Glucose in the circulation plays an important role in the regulation of eating behavior. Animal studies indicate that a decrease in portal vein glycemic level stimulates feeding and this is prevented by elevated glucose in the system. These effects are abolished following selective ablation of hepatic vagal afferent fibers, suggesting the presence of glucose sensor in the portal vein. Currently, little is known about the nature of these sensors. We have recently identified the presence of glucose-excited (GluE) and glucose-inhibited (GluI) differentially distributed among gastric- and portal vein-projecting nodose neurons. Our preliminary data lets us hypothesize that the GluI neurons in the nodose ganglia innervating the portal vein are the glucose sensors mediating the satiety actions of glucose. These glucose sensing neurons are stimulated by portal vein hypoglycemia and inhibited by elevated glucose in the vessel. We further postulate that high glucose triggers cyclic AMP (cAMP) synthesis, which in turn activates a novel Epac-Rap-PLCe pathway to stimulate the calcium-sensitive 2 pore potassium channel TRESK resulting in hyperpolarization and suppression of feeding. To test this hypothesis, we plan to employ a variety of research tools including in vivo and in vitro electrophysiological recordings, calcium imaging studies, single cel RT-PCR, and signal transduction studies using pharmacological tools and small interfering RNA technology. In vivo intracellular recording and labeling studies will be used to demonstrate the GluI neurons are the portal vein glucose sensors mediating eating behavior. To dissect the signal transduction pathways utilized by GluI neurons, we plan to perform simultaneous calcium imaging studies and perforated patch electrophysiological recording of NG neurons. This allows us to correlate directly changes in intracellular Ca2+ concentration with an electrophysiological event and thus provides us with much more precise tools to dissect which molecules are involved in mediating Ca2+ signaling resulting in cellular hyperpolarization, a signature event for GluI neurons. The importance of Epac, Rap and PLCe in the signal transduction will be evaluated using siRNA technology. This study will be complemented by single cell PCR to identify the molecular imprint of signaling molecules and transmitter of this group of glucose sensors. Finally, we will perform feeding studies following silencing of key molecules in the cAMP-Epac-Rap-PLCe pathway. Understanding the signal transduction cascade utilized by the portal vein glucose sensor to regulate feeding behavior may provide insight as to why impaired glucose signaling occurs in obesity and patients with metabolic syndrome. Expression of Epac, Rap 2B, PLCe and TRESK in the nodose ganglia will be silenced by local application of specific siRNA of the molecule of interest into the nodose ganglia using electroporation.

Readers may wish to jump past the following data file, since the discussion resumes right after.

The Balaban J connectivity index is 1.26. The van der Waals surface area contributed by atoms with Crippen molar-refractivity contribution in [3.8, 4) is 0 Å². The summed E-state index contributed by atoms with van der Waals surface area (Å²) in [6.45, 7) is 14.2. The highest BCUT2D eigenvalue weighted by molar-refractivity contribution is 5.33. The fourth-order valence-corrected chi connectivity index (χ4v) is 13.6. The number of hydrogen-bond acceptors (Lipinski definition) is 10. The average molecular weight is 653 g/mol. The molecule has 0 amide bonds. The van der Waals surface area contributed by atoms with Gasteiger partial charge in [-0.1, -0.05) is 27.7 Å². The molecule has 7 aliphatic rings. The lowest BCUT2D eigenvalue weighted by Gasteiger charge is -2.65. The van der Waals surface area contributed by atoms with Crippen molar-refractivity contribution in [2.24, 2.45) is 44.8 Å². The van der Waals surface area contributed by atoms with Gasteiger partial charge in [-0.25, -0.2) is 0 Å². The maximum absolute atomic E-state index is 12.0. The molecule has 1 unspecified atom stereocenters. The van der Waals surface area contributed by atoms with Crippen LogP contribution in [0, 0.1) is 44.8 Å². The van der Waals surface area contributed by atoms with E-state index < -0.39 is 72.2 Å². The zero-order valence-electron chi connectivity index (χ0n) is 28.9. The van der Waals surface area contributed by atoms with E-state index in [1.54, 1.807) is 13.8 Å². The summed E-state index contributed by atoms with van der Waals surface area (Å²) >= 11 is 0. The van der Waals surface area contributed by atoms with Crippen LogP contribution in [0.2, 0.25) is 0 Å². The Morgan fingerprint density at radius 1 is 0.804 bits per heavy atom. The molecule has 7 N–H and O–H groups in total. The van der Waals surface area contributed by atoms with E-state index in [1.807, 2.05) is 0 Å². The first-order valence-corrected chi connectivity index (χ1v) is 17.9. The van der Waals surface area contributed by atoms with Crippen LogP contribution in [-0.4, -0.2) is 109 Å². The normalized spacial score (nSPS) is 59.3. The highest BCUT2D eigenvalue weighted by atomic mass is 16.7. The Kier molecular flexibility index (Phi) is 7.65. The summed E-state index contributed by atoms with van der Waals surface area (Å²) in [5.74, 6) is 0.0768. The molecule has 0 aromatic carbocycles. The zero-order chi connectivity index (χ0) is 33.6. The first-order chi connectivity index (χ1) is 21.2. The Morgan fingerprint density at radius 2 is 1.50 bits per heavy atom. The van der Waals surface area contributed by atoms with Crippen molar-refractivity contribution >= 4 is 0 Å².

Glucose in the circulation plays an important role in the regulation of eating behavior. However, little is known about the mechanism of glucose sensing and how the signal is transmitted to the hypothalamus to regulate feeding. Recently, we have identified a group of glucose-inhibited (GluI) neurons projecting to the portal vein, which we believe functions as glucose sensors mediating satiety actions of glucose. The purpose of this study is to understand the molecular and cellular actions of this group of specialized neurons and delineate the vagal-lateral hypothalamic circuit responsible for relaying information about glucose ingestion to control short-term feeding. This information may provide the foundation to understand why impaired glucose signaling occurs in obesity and patients with metabolic syndrome.
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